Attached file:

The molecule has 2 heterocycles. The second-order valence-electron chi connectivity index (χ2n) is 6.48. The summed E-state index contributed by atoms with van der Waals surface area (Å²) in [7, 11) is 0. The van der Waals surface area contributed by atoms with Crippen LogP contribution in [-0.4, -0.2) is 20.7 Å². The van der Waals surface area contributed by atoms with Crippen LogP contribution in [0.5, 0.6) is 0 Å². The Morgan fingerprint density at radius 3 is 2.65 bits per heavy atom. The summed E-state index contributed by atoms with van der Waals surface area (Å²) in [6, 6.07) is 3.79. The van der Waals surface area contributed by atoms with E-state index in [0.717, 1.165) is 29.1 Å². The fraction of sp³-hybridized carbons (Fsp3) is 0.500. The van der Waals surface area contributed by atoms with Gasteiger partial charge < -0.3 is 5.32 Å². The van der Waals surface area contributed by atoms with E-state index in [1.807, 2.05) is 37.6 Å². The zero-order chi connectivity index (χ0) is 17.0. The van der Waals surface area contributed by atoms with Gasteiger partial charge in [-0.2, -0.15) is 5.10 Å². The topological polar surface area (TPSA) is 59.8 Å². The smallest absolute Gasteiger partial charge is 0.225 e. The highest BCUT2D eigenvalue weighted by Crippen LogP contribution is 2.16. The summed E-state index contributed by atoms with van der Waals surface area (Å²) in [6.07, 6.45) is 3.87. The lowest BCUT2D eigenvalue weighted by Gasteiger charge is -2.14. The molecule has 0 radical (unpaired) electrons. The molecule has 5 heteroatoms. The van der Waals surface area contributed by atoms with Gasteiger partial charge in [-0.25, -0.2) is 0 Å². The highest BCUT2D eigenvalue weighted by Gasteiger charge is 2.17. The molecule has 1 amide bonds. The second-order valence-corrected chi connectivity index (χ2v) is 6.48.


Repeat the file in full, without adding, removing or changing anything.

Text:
The molecule has 2 heterocycles. The second-order valence-electron chi connectivity index (χ2n) is 6.48. The summed E-state index contributed by atoms with van der Waals surface area (Å²) in [7, 11) is 0. The van der Waals surface area contributed by atoms with Crippen LogP contribution in [-0.4, -0.2) is 20.7 Å². The van der Waals surface area contributed by atoms with Crippen LogP contribution in [0.5, 0.6) is 0 Å². The Morgan fingerprint density at radius 3 is 2.65 bits per heavy atom. The summed E-state index contributed by atoms with van der Waals surface area (Å²) in [6, 6.07) is 3.79. The van der Waals surface area contributed by atoms with E-state index in [0.717, 1.165) is 29.1 Å². The fraction of sp³-hybridized carbons (Fsp3) is 0.500. The van der Waals surface area contributed by atoms with Gasteiger partial charge < -0.3 is 5.32 Å². The van der Waals surface area contributed by atoms with E-state index in [1.807, 2.05) is 37.6 Å². The zero-order chi connectivity index (χ0) is 17.0. The van der Waals surface area contributed by atoms with Gasteiger partial charge in [-0.2, -0.15) is 5.10 Å². The topological polar surface area (TPSA) is 59.8 Å². The smallest absolute Gasteiger partial charge is 0.225 e. The highest BCUT2D eigenvalue weighted by Crippen LogP contribution is 2.16. The summed E-state index contributed by atoms with van der Waals surface area (Å²) in [6.07, 6.45) is 3.87. The lowest BCUT2D eigenvalue weighted by Gasteiger charge is -2.14. The molecule has 0 radical (unpaired) electrons. The molecule has 5 heteroatoms. The van der Waals surface area contributed by atoms with Gasteiger partial charge in [-0.25, -0.2) is 0 Å². The highest BCUT2D eigenvalue weighted by Gasteiger charge is 2.17. The molecule has 1 amide bonds. The second-order valence-corrected chi connectivity index (χ2v) is 6.48.